According to a 2014 WHO study, about one third of people in need of palliative care are cancer patients. The rest are people with progressive heart, lung, liver, kidney, brain disease, or chronic life-threatening diseases such as AIDS and drug-resistant tuberculosis. More than twenty million patients need palliative care at the end of life every year, about 6% of whom are children. WHO notes that if you take into account people who could use palliative care in the earlier stages of the disease, then this number will grow by another forty million.

What changes have been made to the Russian law

It is important to understand that as such a law on palliative care does not exist in Russia. We are talking only about the adopted amendments to the Federal Law "On the Fundamentals of Health Protection of Citizens in the Russian Federation." Based on its first edition, the 36th article on palliative care took exactly two paragraphs. In the first of them, a definition of such assistance was given, and in the second it was said who could provide it. Unlike the WHO definition, the law dealt exclusively with the medical side of the issue, and the socio-psychological aspect was not touched upon.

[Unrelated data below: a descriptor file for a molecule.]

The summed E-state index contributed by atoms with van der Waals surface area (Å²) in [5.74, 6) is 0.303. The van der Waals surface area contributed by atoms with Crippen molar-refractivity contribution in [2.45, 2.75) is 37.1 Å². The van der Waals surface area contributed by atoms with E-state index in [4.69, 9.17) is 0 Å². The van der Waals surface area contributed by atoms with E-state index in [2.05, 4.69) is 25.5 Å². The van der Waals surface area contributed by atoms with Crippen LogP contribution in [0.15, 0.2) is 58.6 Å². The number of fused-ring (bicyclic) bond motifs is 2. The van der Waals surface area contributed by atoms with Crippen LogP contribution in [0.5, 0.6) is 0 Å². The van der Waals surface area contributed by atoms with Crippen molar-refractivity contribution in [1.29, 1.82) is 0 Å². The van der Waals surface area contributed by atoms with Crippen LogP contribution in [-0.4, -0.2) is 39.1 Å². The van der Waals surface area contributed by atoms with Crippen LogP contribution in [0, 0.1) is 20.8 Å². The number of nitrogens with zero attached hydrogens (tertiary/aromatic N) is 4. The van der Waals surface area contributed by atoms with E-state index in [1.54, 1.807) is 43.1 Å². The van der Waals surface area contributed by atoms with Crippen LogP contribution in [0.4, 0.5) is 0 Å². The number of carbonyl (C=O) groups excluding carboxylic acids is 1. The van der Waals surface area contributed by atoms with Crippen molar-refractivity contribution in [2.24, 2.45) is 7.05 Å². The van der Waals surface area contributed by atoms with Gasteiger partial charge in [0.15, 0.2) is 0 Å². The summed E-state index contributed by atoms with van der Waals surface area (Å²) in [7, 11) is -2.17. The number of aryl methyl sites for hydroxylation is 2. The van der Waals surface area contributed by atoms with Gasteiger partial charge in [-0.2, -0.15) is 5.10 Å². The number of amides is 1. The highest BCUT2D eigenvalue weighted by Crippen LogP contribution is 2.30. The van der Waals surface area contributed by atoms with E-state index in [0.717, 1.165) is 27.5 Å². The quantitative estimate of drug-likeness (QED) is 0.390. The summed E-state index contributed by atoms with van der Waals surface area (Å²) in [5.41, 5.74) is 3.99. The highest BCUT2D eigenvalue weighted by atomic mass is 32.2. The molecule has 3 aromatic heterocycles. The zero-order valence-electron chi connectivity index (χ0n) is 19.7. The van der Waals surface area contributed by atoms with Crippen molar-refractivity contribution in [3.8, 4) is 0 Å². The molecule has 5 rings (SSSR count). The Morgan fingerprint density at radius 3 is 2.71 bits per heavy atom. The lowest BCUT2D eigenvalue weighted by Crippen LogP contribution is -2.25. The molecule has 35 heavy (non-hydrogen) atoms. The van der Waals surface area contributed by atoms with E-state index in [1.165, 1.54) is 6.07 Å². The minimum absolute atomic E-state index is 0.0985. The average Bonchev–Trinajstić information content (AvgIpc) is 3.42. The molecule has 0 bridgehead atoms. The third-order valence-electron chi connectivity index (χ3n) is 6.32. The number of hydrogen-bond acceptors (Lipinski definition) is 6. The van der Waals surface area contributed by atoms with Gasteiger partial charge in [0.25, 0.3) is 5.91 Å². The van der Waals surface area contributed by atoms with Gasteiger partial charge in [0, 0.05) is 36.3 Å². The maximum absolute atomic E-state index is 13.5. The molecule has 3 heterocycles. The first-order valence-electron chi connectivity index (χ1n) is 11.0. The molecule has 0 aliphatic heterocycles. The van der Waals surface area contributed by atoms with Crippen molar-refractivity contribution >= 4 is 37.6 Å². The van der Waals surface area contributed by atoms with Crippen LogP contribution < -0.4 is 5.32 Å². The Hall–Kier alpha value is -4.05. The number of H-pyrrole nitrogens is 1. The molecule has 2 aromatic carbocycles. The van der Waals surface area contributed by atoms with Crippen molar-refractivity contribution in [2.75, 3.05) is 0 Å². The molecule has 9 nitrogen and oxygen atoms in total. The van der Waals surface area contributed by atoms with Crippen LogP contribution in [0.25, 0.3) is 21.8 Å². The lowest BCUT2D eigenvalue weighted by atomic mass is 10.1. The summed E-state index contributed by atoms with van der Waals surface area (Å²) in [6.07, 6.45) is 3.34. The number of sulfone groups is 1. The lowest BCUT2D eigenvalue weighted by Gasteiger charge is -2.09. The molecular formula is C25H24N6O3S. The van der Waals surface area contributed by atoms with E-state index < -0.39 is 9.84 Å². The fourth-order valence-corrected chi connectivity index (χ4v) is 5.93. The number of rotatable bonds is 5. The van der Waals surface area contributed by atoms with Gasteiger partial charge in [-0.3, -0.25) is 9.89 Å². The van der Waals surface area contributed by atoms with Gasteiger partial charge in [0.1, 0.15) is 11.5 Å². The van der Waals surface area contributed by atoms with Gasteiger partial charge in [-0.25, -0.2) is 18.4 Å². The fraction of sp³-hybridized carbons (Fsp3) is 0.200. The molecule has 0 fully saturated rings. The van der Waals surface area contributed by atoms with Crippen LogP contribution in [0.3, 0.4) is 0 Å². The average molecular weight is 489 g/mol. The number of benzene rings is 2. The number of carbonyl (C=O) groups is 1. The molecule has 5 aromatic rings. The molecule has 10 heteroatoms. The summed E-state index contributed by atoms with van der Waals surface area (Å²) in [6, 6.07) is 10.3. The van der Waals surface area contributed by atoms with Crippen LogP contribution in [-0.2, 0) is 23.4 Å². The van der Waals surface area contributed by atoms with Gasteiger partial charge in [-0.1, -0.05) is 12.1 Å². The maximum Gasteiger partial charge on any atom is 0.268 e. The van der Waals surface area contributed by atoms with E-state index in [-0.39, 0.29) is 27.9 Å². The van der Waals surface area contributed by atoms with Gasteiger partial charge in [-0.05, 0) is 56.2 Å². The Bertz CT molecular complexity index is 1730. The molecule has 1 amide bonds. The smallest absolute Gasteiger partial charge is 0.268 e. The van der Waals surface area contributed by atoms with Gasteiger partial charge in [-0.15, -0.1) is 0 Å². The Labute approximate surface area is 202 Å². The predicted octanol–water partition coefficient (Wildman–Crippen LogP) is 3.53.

In the new version of the law, which is available on the official website of the State Duma, the definition has been supplemented. Now palliative care in Russia is a complex of measures, including medical interventions, psychological work and care, which should improve the quality of life of people, including relieving pain and other severe manifestations of the disease. In addition, the law states that it will be possible to take care of such patients not only in the hospital, but also at home. Moreover, they will be guaranteed to be provided with everything necessary to maintain the functioning of the organs and systems of the body.

It is clarified that medical organizations providing palliative care will also have to interact with the patient's relatives, volunteers (volunteers), social service organizations and religious organizations. Another very important amendment that brings the law closer to WHO standards is the provision of medical interventions related to pain relief with the help of narcotic and psychotropic drugs.